Cover image for Flesh & blood
Flesh & blood
Harvey, John, 1942-
Personal Author:
First Carroll and Graf edition.
Publication Information:
New York : Carroll & Graf, 2004.
Physical Description:
370 pages ; 24 cm
General Note:
"An Otto Penzler Book."
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After his wife's betrayal and his own retirement from the force, Detective Inspector Elder has fled as far as possible to go in England without running out of land. But he is haunted by the past and in particular by the unsolved disappearance of sixteen-year-old Susan Blacklock back in 1988. Shane Donald and Alan McKeirnan, convicted just one year later for the brutal rape and murder of a young girl, remain the prime suspects in Elder's mind, and when he hears of Shane's early release from prison, he feels compelled to leave his safe haven and to revisit the scene of the crime. When Shane breaks parole and disappears and yet another young girl is horribly murdered, Elder's involvement becomes crucial. McKiernan seems to still wield a frightening power over his ex-partner even from his prison cell, and the new murder bears all the hallmarks of their earlier crime. Taunted by postcards from the killer, an increasingly desperate Elder battles his own demons as he and his family are inexorably drawn into the very heart of the crime in this breakthrough novel from John Harvey, winner of the first-ever Sherlock Award for the best detective created by a British author.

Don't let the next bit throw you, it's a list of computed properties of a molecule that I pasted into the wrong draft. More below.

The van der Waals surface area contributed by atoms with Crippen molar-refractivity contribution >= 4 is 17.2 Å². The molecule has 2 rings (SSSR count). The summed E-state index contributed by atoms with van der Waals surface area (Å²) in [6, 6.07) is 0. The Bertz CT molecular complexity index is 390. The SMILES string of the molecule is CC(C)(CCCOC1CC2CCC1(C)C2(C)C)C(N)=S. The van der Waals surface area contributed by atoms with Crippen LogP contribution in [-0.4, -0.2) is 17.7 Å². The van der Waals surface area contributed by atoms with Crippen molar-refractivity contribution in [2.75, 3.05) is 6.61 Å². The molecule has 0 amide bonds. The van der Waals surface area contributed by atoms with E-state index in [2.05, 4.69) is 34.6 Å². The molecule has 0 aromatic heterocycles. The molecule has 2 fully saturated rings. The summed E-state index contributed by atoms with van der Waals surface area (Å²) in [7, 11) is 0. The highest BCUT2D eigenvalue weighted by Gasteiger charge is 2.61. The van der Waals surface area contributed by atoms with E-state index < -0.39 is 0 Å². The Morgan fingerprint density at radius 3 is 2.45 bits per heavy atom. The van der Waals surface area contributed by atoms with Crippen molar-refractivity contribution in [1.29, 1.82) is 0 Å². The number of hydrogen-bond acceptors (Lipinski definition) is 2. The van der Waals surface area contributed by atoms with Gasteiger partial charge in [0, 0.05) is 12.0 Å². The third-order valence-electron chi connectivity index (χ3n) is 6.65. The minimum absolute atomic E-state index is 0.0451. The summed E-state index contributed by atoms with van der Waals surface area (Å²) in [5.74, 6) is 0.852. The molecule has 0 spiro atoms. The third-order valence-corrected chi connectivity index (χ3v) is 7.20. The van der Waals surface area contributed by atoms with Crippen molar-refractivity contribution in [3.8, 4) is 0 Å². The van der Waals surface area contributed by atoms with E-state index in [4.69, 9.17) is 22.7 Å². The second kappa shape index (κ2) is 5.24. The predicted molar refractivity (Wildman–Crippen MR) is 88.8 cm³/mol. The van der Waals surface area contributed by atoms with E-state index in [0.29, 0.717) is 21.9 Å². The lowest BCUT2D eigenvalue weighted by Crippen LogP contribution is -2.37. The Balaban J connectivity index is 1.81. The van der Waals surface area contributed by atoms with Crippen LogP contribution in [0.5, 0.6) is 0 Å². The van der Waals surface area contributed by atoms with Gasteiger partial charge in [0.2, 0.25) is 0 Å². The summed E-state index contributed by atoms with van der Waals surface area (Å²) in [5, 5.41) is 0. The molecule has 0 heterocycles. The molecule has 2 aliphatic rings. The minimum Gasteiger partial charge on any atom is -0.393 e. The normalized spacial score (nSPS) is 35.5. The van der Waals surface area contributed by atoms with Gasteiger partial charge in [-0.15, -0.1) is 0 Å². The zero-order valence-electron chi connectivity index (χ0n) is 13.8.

Author Notes

John Harvey was born in London, England on December 21, 1938. After studying at Goldsmiths' College, University of London, and at Hatfield Polytechnic, he received a master's degree in American studies at the University of Nottingham, where he briefly taught film and American literature. He taught English and drama in secondary schools for 12 years.

He has been a full-time author since 1975. He has written more than 100 books including The Charlie Resnick Mystery series. He has received several awards including the Grand Prix du Roman Noir Etranger in 2000 for Cold Light, the British Crime Writers' Association Silver Dagger and the Barry Award in 2004 for Flesh and Blood, the Prix du Polar European in 2007 for Ash and Bone, the CWA Cartier Diamond Dagger for Sustained Excellence in Crime Writing in 2007, and the CWA Short Story Dagger in 2014 for Fedora. He has also published several poetry collections including Ghosts of a Chance, Bluer Than This, and New and Selected Poems, Out of Silence. He has written for television and radio. Between 1977 and 1999, he edited Slow Dancer magazine and ran Slow Dancer.

(Bowker Author Biography)

Reviews 3

Booklist Review